$43M gas station?: Afghanistan Gas Station
Published: November 3, 2015
$43M gas station?: Afghanistan Gas Station, Nearly $43 million of U.S. taxpayers’ money was spent on building a gas station in Afghanistan – 140 times more than it should have cost, according to a government watchdog. The Special Inspector General for Afghanistan Reconstruction (SIGAR) also said that one of the most “troubling” issues is how the Department of Defense was unable or unwilling to explain why the “ill-conceived” project was so expensive.
“Even considering security costs associated with construction and operation in Afghanistan, this level of expenditure appears gratuitous and extreme,” SIGAR said in a report issued Monday.
The agency’s top official went further.
“It’s an outrageous waste of money that raises suspicions that there is something more there than just stupidity,” John Sopko, the special inspector general, told NBC News. “There may be fraud. There may be corruption. But I cannot currently find out more about this because of the lack of cooperation.”
Despite having vast natural gas reserves, Afghanistan is heavily reliant on importing petroleum products. The Downstream Gas Utilization project – overseen by the Task Force for Stability and Business Operations (TFBSO) – was aimed at changing that.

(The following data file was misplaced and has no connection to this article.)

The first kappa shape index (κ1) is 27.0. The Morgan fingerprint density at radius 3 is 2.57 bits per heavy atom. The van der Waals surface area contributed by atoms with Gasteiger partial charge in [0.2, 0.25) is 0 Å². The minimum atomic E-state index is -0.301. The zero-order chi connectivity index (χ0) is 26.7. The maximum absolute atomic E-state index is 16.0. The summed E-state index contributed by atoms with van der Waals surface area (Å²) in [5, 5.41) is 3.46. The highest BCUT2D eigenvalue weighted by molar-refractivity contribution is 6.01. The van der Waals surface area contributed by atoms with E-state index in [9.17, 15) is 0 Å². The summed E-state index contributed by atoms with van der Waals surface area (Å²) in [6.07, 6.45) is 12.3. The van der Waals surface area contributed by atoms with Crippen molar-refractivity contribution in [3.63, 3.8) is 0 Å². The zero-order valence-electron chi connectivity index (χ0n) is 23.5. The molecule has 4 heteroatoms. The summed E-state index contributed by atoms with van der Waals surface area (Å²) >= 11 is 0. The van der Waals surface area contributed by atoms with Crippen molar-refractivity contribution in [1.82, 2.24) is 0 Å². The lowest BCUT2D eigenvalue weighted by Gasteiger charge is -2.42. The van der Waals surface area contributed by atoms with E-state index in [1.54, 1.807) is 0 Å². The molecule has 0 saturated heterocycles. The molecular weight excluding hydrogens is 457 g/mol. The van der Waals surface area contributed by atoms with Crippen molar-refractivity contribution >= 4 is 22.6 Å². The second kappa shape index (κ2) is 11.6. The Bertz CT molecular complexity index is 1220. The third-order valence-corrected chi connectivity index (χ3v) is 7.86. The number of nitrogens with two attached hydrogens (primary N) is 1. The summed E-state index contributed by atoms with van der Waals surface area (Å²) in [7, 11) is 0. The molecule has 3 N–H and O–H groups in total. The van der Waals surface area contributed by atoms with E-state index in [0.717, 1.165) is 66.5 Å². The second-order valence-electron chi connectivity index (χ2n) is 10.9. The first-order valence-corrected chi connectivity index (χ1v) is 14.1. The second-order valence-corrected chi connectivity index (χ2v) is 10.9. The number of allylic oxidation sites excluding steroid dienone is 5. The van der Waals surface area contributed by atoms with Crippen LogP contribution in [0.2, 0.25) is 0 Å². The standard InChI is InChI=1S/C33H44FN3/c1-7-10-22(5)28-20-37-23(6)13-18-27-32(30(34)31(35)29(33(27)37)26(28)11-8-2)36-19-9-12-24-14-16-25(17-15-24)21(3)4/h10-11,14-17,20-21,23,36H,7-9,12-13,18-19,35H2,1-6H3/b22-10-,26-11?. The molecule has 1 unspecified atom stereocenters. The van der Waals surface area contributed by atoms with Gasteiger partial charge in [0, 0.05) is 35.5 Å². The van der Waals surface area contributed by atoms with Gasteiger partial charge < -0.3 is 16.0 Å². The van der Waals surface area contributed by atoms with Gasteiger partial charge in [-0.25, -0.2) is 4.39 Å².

The mission involved building and operating Afghanistan’s first compressed natural gas filling station in the city of Sheberghan and helping develop the commercial market for domestic natural gas.
The problem was, according to SIGAR, is that there was “no indication” the Task Force studied the viability of the project – or considered the significant obstacles it faced – before construction began.
A feasibility study “might have noted” that Afghanistan lacks the distribution infrastructure to make such a market viable – and that converting cars from gasoline to CNG would be cost-prohibitive for most Afghans, SIGAR said.
“”They’re saying they can’t find anybody who knows anybody about this billion-dollar program?””
Despite all of that, a contract for just under $3 million was awarded to a company called Central Asian Engineering in 2011. According to SIGAR, an economic impact assessment found the task force spent well beyond that -$42,718,730 – between 2011 and 2014 to fund the station’s construction and supervise its initial operation.
A CNG filling station “would have cost no more than $500,000 in neighboring Pakistan,” the report noted, calculating the “exorbitant cost to U.S. taxpayers” at 140 times higher than it should have been.
Sopko told NBC News it appeared that “nobody was minding the store.”
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